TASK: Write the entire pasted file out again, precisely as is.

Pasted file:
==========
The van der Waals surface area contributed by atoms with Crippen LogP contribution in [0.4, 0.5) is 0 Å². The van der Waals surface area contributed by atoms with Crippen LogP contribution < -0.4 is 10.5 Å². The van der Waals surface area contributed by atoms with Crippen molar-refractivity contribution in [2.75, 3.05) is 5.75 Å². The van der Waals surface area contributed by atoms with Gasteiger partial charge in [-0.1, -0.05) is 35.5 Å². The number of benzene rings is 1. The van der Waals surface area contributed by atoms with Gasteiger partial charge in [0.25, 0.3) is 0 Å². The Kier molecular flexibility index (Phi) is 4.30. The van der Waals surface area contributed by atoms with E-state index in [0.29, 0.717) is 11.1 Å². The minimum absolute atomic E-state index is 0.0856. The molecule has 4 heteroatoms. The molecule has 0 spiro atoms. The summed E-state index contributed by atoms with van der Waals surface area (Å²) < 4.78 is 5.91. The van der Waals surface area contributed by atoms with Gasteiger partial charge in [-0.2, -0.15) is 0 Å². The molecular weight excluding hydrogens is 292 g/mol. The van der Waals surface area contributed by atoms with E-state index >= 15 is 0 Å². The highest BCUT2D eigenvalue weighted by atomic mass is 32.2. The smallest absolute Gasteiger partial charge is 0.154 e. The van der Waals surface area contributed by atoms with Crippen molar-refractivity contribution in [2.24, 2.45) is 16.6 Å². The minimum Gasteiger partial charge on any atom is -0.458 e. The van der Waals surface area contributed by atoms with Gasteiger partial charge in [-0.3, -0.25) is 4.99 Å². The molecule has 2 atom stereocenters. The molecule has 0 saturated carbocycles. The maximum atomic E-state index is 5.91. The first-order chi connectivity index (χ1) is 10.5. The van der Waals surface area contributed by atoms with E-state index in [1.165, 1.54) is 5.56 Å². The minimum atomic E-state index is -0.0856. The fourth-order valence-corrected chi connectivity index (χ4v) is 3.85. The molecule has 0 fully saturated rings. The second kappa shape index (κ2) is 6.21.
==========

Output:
The van der Waals surface area contributed by atoms with Crippen LogP contribution in [0.4, 0.5) is 0 Å². The van der Waals surface area contributed by atoms with Crippen LogP contribution < -0.4 is 10.5 Å². The van der Waals surface area contributed by atoms with Crippen molar-refractivity contribution in [2.75, 3.05) is 5.75 Å². The van der Waals surface area contributed by atoms with Gasteiger partial charge in [-0.1, -0.05) is 35.5 Å². The number of benzene rings is 1. The van der Waals surface area contributed by atoms with Gasteiger partial charge in [0.25, 0.3) is 0 Å². The Kier molecular flexibility index (Phi) is 4.30. The van der Waals surface area contributed by atoms with E-state index in [0.29, 0.717) is 11.1 Å². The minimum absolute atomic E-state index is 0.0856. The molecule has 4 heteroatoms. The molecule has 0 spiro atoms. The summed E-state index contributed by atoms with van der Waals surface area (Å²) < 4.78 is 5.91. The van der Waals surface area contributed by atoms with Gasteiger partial charge in [-0.2, -0.15) is 0 Å². The molecular weight excluding hydrogens is 292 g/mol. The van der Waals surface area contributed by atoms with E-state index >= 15 is 0 Å². The highest BCUT2D eigenvalue weighted by atomic mass is 32.2. The smallest absolute Gasteiger partial charge is 0.154 e. The van der Waals surface area contributed by atoms with Crippen molar-refractivity contribution in [2.24, 2.45) is 16.6 Å². The minimum Gasteiger partial charge on any atom is -0.458 e. The van der Waals surface area contributed by atoms with Gasteiger partial charge in [-0.3, -0.25) is 4.99 Å². The molecule has 2 atom stereocenters. The molecule has 0 saturated carbocycles. The maximum atomic E-state index is 5.91. The first-order chi connectivity index (χ1) is 10.5. The van der Waals surface area contributed by atoms with E-state index in [1.165, 1.54) is 5.56 Å². The minimum atomic E-state index is -0.0856. The fourth-order valence-corrected chi connectivity index (χ4v) is 3.85. The molecule has 0 fully saturated rings. The second kappa shape index (κ2) is 6.21.